End of Batch F Posts

Tesco’s Accounting Scandal – What Actually Happened

By Wong Kong Ki, James

On 23 October 2014, Tesco revealed the actual overstated profit as £263m after confessing its profit overstatement in September. This accounting scandal has caused UK’s largest retailer’s share price to plunge to an 11-year low (Neville, 2014). Tesco’s chairman Richard Broadbent has resigned and eight senior executives has been suspended. Financial Conduct Authority in UK has launched an official investigation into the case while Tesco is also running its internal review with Deloitte and Freshfields.

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Uncertainties in lifting the “cloak of secrecy”: new UK shell company law

By Ng Yee Lok

Currently, it is not required that the names of shareholders who own and control have to be revealed under the “cloak of secrecy”. This encouraged establishments of anonymous shell companies to hide proceeds resulting from illegal activities such as corruption, tax evasion and money laundering.

This situation is currently under debate at the House of Commons. It is advocated that the “cloak of secrecy” should be lifted for the sake of outlawing the set up of shell companies for illegal purposes.

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Dispute between Tencent and Qihoo 360- Application of Anti-monopoly Law in China’s Internet market

By Luk Fiona Fong Wah

Introduction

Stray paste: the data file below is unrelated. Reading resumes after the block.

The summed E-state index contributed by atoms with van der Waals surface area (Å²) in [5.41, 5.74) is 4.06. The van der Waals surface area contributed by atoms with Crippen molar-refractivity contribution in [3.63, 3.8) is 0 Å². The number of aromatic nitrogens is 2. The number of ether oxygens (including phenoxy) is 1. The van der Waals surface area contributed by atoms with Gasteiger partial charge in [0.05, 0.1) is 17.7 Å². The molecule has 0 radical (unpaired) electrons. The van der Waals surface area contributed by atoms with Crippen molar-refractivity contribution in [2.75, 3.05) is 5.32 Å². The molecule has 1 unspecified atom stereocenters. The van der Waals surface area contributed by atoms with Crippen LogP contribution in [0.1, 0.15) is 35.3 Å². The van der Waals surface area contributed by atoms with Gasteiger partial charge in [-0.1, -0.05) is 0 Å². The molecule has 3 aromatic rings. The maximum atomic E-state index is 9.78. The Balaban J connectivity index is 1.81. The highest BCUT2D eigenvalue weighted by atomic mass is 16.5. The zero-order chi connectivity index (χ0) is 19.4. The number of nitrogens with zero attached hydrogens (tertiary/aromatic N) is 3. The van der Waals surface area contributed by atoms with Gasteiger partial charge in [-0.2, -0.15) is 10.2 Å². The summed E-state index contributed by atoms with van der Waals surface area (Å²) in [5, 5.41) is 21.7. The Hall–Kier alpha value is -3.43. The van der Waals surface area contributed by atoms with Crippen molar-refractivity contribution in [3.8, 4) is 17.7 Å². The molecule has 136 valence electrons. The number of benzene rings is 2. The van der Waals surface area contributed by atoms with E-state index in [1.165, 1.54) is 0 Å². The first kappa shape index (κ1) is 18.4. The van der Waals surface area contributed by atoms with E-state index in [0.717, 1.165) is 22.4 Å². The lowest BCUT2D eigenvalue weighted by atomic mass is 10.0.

The four-year dispute between the two Internet giants- Tencent Holdings Ltd. and Qihoo 360 Technology was finally settled in the Supreme People’s Court in China on 16th October 2014. The incident started when Tencent disallowed users with Qihoo’s 360 Safeguard installed from using QQ in 2010 (Caixin Online, 2014). The company was accused of violation of the PRC’s Anti-monopoly Law (AML) that harmed Qihoo’s businesses. Yet, the final appeal was being rejected. The court justified that the company did not dominate the market as the one-day ban had stirred up more active competition (i.e. a surge of 23 million users in QQ’s competitor- MSN) and the market has rather easy entry requirements (Xinhua Net, 2014).

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Due Diligence Failure Because of Existing Legislative Loophole?

By Pang Yuen Sang Selina

Background

The Hong Kong Securities and Finance Commission (SFC) saw the apparent lack of rigorous undertaking pre-listing due diligence (Holman Fenwick Willan LLP, 2013) already for some time. On 12 December 2012, SFC announced in its consultation conclusions on the Hong Kong listing regime, hoping to drive companies to better perform up-to-standard due diligence acts by announcing new measures, that included the requirement of the companies ordinance (CO) to be amended.

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What are the Implications from U.S new tax law, curbing “Corporate Inversion”?

By Wong Man To

Background

A few days ago, a number of pending deals have been withdrawn, like the U.S. drugmaker AbbVie’s board has ceased $55billion deal to acquire Ireland’s Shire Inc (Bloomberg, 2014). The rationale behind is primarily the new U.S. tax law, introduced in late September this year, aiming at deterring tax benefit from “Inversion”.

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Hong Kong Audit Reform: an improvement?

By Chan Chi Lok

Background

Auditors play a key role to assure the integrity and accuracy of the financial reports of the listed companies. Therefore, a robust regime is important for regulating the conduct and professional standards of auditors. However, the current regulatory regime is not consistent with the international standard. As a result, Hong Kong failed to join IFIAR, which is an influential regulatory international organization of auditors.

In 2014, Hong Kong Government proposes a reform on the power of Hong Kong Institute of Certified Public Accountants (HKICPA) and Financial Reporting Council (FRC).

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